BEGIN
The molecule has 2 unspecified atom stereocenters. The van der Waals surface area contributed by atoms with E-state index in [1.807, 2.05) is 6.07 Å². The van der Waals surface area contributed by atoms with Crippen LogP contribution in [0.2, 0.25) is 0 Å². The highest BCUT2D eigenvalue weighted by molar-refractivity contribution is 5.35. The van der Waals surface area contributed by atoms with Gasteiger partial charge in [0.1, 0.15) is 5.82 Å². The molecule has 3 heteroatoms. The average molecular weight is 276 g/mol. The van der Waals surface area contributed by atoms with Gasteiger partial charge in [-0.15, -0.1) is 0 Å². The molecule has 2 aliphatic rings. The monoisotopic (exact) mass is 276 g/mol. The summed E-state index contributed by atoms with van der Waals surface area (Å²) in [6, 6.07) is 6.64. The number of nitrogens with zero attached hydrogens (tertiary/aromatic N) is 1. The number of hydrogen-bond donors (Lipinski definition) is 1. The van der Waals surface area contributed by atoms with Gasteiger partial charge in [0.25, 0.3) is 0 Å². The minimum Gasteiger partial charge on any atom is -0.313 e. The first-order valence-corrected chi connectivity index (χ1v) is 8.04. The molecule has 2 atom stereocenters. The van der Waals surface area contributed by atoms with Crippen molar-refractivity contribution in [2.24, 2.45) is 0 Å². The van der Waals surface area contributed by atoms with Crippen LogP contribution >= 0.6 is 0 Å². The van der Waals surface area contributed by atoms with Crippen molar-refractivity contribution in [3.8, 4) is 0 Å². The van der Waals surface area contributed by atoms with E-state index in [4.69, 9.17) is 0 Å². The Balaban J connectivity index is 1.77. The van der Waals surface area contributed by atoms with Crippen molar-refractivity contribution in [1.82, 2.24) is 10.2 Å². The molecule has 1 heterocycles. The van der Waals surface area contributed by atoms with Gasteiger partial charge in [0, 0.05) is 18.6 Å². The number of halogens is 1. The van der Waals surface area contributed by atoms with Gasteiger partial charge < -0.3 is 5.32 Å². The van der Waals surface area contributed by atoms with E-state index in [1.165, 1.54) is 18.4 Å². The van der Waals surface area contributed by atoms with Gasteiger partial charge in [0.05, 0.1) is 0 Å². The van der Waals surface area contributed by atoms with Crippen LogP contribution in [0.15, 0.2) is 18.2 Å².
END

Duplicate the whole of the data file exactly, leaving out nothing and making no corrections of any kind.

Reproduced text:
The molecule has 2 unspecified atom stereocenters. The van der Waals surface area contributed by atoms with E-state index in [1.807, 2.05) is 6.07 Å². The van der Waals surface area contributed by atoms with Crippen LogP contribution in [0.2, 0.25) is 0 Å². The highest BCUT2D eigenvalue weighted by molar-refractivity contribution is 5.35. The van der Waals surface area contributed by atoms with Gasteiger partial charge in [0.1, 0.15) is 5.82 Å². The molecule has 3 heteroatoms. The average molecular weight is 276 g/mol. The van der Waals surface area contributed by atoms with Gasteiger partial charge in [-0.15, -0.1) is 0 Å². The molecule has 2 aliphatic rings. The monoisotopic (exact) mass is 276 g/mol. The summed E-state index contributed by atoms with van der Waals surface area (Å²) in [6, 6.07) is 6.64. The number of nitrogens with zero attached hydrogens (tertiary/aromatic N) is 1. The number of hydrogen-bond donors (Lipinski definition) is 1. The van der Waals surface area contributed by atoms with Gasteiger partial charge in [0.25, 0.3) is 0 Å². The minimum Gasteiger partial charge on any atom is -0.313 e. The first-order valence-corrected chi connectivity index (χ1v) is 8.04. The molecule has 2 atom stereocenters. The van der Waals surface area contributed by atoms with Crippen molar-refractivity contribution in [2.24, 2.45) is 0 Å². The van der Waals surface area contributed by atoms with Crippen LogP contribution >= 0.6 is 0 Å². The van der Waals surface area contributed by atoms with Crippen molar-refractivity contribution in [3.8, 4) is 0 Å². The van der Waals surface area contributed by atoms with E-state index in [4.69, 9.17) is 0 Å². The Balaban J connectivity index is 1.77. The van der Waals surface area contributed by atoms with Crippen molar-refractivity contribution in [1.82, 2.24) is 10.2 Å². The molecule has 1 heterocycles. The van der Waals surface area contributed by atoms with Gasteiger partial charge in [0, 0.05) is 18.6 Å². The number of halogens is 1. The van der Waals surface area contributed by atoms with Gasteiger partial charge < -0.3 is 5.32 Å². The van der Waals surface area contributed by atoms with E-state index in [1.165, 1.54) is 18.4 Å². The van der Waals surface area contributed by atoms with Gasteiger partial charge in [0.05, 0.1) is 0 Å². The van der Waals surface area contributed by atoms with Crippen LogP contribution in [0.15, 0.2) is 18.2 Å².